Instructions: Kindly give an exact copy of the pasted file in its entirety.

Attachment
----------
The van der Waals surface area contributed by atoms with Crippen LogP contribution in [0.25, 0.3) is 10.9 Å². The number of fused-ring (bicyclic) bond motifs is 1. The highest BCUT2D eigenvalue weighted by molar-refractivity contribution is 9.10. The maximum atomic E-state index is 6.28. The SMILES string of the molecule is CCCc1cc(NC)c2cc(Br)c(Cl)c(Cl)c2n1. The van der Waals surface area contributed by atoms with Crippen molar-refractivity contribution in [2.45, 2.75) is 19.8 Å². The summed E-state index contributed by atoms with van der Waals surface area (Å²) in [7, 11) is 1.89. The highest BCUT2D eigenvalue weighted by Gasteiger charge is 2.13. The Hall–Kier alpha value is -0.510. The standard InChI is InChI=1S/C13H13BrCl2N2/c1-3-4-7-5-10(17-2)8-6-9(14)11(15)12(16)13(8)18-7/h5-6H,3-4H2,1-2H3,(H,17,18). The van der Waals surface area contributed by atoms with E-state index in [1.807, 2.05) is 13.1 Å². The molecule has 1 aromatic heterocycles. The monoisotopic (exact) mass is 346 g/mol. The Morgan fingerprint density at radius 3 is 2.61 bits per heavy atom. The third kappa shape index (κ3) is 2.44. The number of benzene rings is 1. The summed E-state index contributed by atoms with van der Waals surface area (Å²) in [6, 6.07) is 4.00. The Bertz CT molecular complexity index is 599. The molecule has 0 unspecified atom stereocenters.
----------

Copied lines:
The van der Waals surface area contributed by atoms with Crippen LogP contribution in [0.25, 0.3) is 10.9 Å². The number of fused-ring (bicyclic) bond motifs is 1. The highest BCUT2D eigenvalue weighted by molar-refractivity contribution is 9.10. The maximum atomic E-state index is 6.28. The SMILES string of the molecule is CCCc1cc(NC)c2cc(Br)c(Cl)c(Cl)c2n1. The van der Waals surface area contributed by atoms with Crippen molar-refractivity contribution in [2.45, 2.75) is 19.8 Å². The summed E-state index contributed by atoms with van der Waals surface area (Å²) in [7, 11) is 1.89. The highest BCUT2D eigenvalue weighted by Gasteiger charge is 2.13. The Hall–Kier alpha value is -0.510. The standard InChI is InChI=1S/C13H13BrCl2N2/c1-3-4-7-5-10(17-2)8-6-9(14)11(15)12(16)13(8)18-7/h5-6H,3-4H2,1-2H3,(H,17,18). The van der Waals surface area contributed by atoms with E-state index in [1.807, 2.05) is 13.1 Å². The molecule has 1 aromatic heterocycles. The monoisotopic (exact) mass is 346 g/mol. The Morgan fingerprint density at radius 3 is 2.61 bits per heavy atom. The third kappa shape index (κ3) is 2.44. The number of benzene rings is 1. The summed E-state index contributed by atoms with van der Waals surface area (Å²) in [6, 6.07) is 4.00. The Bertz CT molecular complexity index is 599. The molecule has 0 unspecified atom stereocenters.